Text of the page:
What do early special elections really tell us?

Sean McMinn at Roll Call has a piece today arguing we shouldn’t read too much into special elections in the first hundred days of a new administration. Historically speaking, the challenging party has done well in early special elections though not well enough to overturn the results of the general.

Since Bill Clinton won the White House in 1992, there have been seven House special elections before or during the first 100 days of a president’s term. In each of them, the district stuck with the same party its voters chose during the previous year’s general election. But only once did the winning candidate in the special election get a higher percentage of the vote than their party’s candidate in the preceding November election.

That’s what we just saw in the Kansas 4th where Republican Ron Estes underperformed Mike Pompeo, who won the seat for the GOP in November, by eight point.

In the Georgia 6th, which Rep. Tom Price vacated to become Health and Human Services secretary, Georgia Republicans are unlikely to do better than Price did in November in the upcoming special, which was almost 62%.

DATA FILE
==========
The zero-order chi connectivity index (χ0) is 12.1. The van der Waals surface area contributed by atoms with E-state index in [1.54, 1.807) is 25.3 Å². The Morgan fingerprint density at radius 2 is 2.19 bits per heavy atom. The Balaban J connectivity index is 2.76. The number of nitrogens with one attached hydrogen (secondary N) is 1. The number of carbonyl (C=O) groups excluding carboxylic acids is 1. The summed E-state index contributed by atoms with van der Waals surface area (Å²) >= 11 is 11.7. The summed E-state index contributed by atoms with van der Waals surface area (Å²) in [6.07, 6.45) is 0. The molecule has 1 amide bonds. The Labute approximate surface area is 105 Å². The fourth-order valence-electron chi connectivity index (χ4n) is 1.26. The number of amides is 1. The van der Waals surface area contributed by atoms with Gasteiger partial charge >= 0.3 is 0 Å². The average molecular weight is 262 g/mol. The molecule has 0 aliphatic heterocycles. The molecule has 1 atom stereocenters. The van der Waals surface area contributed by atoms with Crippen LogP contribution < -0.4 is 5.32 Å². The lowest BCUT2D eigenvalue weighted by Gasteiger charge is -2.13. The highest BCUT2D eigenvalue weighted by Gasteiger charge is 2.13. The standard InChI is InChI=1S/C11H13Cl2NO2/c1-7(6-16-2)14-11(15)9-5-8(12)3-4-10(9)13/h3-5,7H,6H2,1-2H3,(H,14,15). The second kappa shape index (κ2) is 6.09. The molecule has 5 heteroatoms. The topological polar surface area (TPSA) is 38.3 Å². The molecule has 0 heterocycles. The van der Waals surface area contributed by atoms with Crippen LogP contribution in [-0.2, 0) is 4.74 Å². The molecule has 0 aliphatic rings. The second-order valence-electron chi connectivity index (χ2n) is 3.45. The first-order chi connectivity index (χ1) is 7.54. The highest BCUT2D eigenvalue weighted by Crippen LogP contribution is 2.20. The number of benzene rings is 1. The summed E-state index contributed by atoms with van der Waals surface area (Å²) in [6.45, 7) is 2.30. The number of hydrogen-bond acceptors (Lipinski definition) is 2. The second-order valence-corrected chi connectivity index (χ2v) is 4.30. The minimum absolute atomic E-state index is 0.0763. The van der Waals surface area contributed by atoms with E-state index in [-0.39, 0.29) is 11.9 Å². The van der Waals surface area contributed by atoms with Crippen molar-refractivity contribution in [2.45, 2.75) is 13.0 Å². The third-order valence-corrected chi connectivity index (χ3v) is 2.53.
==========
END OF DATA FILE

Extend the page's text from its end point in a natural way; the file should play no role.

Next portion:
In that race there are a number of Republicans splintering the vote for their side. If Democrat Jon Ossoff, who is currently leading, doesn’t get to 50% in the primary, the second place finisher, which will be a Republican, will have a shot at Price’s result. It is unlikely to happen, however,  as Ossoff is running a strong campaign with a lot of outside support.

McMinn writes:

There are a few reasons that could explain why special election candidates have generally not performed as well as their party did in preceding general elections. Turnout, for one, is generally lower in special elections, so top-of-the-ticket boosts wouldn’t carry over to the specials. And with fewer races to focus on, outside spending or an endorsement from the president can shift the dynamic in these otherwise unremarkable congressional races. Candidates in special elections also don’t have the advantages held by the incumbent.

The only time more recently that a Democrat or Republican did better than the previously successful candidate from their own party was in 1993 “following Obama’s re-election victory, in the special election to replace Democratic Rep. Jesse L. Jackson Jr.”  In that case the Illinois representative left office due to an ethics investigation after earning 63 percent in 2012. In the special election to follow, Rep. Robin Kelly took 71 percent of the vote in the majority black, Chicago-area district.

All of this is to say that it is typical for candidates to hold the seat for their party in a special election not long after the general, but by reduced margins for the reasons cited above. In the case of the Kansas 4th, Pompeo beat his Democratic challenger by 31% in November. Estes held the seat by just under 7%.

I take Mr. McMinn’s point. The question is, when do the numbers tell us that this is politics as usual, and when do they suggest something different?

Kansas seems to be something different, as Georgia may be as well.

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